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Is it possible to install Debian to some generic hardware, make that into an image file, and then image it into different hard drives and put those harddrives in different computers? I'm currently looking at VirtualBox, i know it can access physical disks.. but I would prefer if I could create an generic image that would work with most hardware...

I'm planning to install debian as a server setup to computers that are not able to output anything visual..... (burnt out graphics card and what not..) This means I won't be able to do anything on these computers unless i have remote access... which means an OS has to be present..

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Most Linux installations have very little hardware dependency – the distribution kernel is built with modules for all common kinds of hardware, and there is almost no persistent information kept about devices – everything is re-detected on boot.

The only things that come to mind are disk identifiers in boot loader and fstab. You should make sure that both configurations use UUIDs or labels, in order to avoid problems with disk ordering and such. (I'm not sure if Debian has upgraded yet, but the older grub-legacy boot loader only supported specifying partitions by disk#/partition#. grub2 is okay, but verify the config manually.) For example:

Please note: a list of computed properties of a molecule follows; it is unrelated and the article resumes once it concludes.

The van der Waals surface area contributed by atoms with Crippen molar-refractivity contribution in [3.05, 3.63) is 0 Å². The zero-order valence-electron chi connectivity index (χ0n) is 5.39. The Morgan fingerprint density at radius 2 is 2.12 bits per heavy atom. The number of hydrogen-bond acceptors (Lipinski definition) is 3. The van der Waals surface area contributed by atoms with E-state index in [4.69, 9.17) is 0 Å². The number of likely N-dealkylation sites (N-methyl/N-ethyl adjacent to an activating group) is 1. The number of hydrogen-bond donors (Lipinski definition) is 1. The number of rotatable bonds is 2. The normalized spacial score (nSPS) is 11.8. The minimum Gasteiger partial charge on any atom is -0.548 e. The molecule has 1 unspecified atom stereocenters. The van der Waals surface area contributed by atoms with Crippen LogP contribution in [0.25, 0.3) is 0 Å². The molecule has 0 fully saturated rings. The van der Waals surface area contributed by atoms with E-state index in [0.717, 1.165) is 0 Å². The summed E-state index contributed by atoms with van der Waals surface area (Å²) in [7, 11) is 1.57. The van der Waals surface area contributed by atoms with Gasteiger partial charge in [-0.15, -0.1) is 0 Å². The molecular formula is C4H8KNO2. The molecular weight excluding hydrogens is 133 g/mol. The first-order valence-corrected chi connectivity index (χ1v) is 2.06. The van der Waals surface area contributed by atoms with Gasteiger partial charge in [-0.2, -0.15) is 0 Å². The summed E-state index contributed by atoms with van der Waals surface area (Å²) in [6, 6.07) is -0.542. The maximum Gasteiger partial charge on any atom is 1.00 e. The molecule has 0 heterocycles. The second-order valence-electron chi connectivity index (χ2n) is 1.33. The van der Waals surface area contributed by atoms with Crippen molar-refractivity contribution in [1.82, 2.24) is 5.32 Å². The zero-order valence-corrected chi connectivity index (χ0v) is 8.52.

# /etc/fstab
LABEL=rainboot    /boot    ext4    nodev,noexec    0    1
LABEL=rainroot    /        ext4    defaults        0    1
# grub.cfg
search --no-floppy --label rainboot --set=boot
search --no-floppy --label rainroot --set=root
menuentry 'Arch Linux' {
    linux ($boot)/vmlinuz-linux root=/dev/disk/by-label/rainroot ro
    initrd ($boot)/initramfs-linux.img
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To answer my own question.. I was able to configure virtualbox with raw disk access, installed directly to the disk and did some basic configuration... now it works flawlessly. – Pwnna Dec 13 '11 at 3:06
@ultimate: If you found an answer yourself, then post it as a separate answer here. – grawity Dec 13 '11 at 7:38

To answer my own question, All you need to do, which might be more clumsy, but you get to configure each install differently.. is to connect the hard drive externally and then configure VirtualBox to write directly to the physical harddrive... Then set the networking interface for eth1 if you turned on networking for VirtualBox, then you're good to go.

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